• Red spider mite
    • Aphids
    • Mealybugs
    • Soil insects
    • Scale or coccoid insects
    • Tisanoptera
    • Powdery mildew, such as downy mildew

    Try to eliminate pests with natural pesticides rather than using chemicals that can also be harmful to plants. We advise you further in this area with our article on how to get rid of red spider mites from plants.

    Frequent relocation

    Houseplants grow by adapting to their environment. However, if you frequently relocate them you can cause them unnecessary stress.

    If your plant is growing quickly and healthily because it has proper levels of light, temperature and humidity, it is best not to move it. This way, you will not interrupt its development or harm its health. Move the plant only when you notice that it is not growing correctly. Otherwise, try to always leave it in the same place.

    Why Are My Indoor Plants Not Growing - Frequent relocation

    How to care for houseplants

    Now that you know the factors that influence how well your houseplants grow, it's time to learn more about how to properly care for houseplants.

    Choosing the right plant

    We recommend you go for simple, easy-care and hardy options such as: cactus, snake plant, silver pottos, bamboo, ivy, fern or aloe vera. Don't make the common mistake of basing your choice only on aesthetic criteria. Purchase the plant taking into account the environment in which it will live, the location and how much time you will dedicate to its care.

    You can choose your houseplants by different personal factors, if they are suitable to your home environment. If fragrance is important to you, why not check out our article on the best aromatic houseplants.

    Basic care of indoor plants

    For your plant to survive and grow healthily you should note the following principles of basic care:

    • Soil: as soon as you get an indoor plant, it is advisable to change its planter so that it has enough space to grow. Add new soil as well, using the substrate that best suits it.
    • Watering: know the type of watering needed for the chosen plant. The amount depends on the conditions and needs of the plant. However, it is always better to water a little than a lot, since you can always rectify a lack of water, whereas excess water will drown them. The trick is to stick your finger in the soil to check the moisture level before watering again. You can spray water on jungle or woody leaves to moisten them.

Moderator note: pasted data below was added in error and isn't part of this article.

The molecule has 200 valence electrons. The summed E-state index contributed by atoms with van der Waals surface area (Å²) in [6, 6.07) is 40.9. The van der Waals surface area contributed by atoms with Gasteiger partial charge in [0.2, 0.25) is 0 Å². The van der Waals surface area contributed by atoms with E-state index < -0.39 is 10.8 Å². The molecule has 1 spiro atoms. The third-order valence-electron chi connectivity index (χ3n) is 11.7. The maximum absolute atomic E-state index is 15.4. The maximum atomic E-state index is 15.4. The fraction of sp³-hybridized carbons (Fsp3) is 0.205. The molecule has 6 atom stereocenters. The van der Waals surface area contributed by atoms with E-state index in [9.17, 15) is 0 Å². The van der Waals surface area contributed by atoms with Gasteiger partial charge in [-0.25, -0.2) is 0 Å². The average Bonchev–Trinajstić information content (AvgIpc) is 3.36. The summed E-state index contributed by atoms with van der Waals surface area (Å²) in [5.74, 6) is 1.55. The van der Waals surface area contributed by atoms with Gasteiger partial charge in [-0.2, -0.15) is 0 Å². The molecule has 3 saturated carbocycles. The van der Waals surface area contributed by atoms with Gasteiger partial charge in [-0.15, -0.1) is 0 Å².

• Light: It is important for plants to receive a good dose of sun, but not direct sunlight. Look for a good source of light for the location of your plant.
    • Fertilizer: in addition to water, light and substrate, plants require fertilizer to enrich the soil. Soil can lose nutrients over time so you should fertilize the plant from time to time with a small amount of organic fertilizer to avoid harming it.
    • Transplanting: since the plant will grow, it is very important to transplant it periodically in order to provide it with more space for its development. Look for larger pots and add new soil to encourage its growth. Always remember to compact the soil when repotting to avoid air pockets in the soil. If you are short of space, you can trim both the branches and base, so that they can stay on in their current pot. Here we tell you more about how to transplant a plant.

    For more details, you should look at the specific plant variety and see if your home meets their requirements. Check out our articles on how to care for a silver satin pothos and how to care for an areca palm plant for just two examples.

    If you want to read similar articles to Why Are My Indoor Plants Not Growing, we recommend you visit our Gardening & plants category.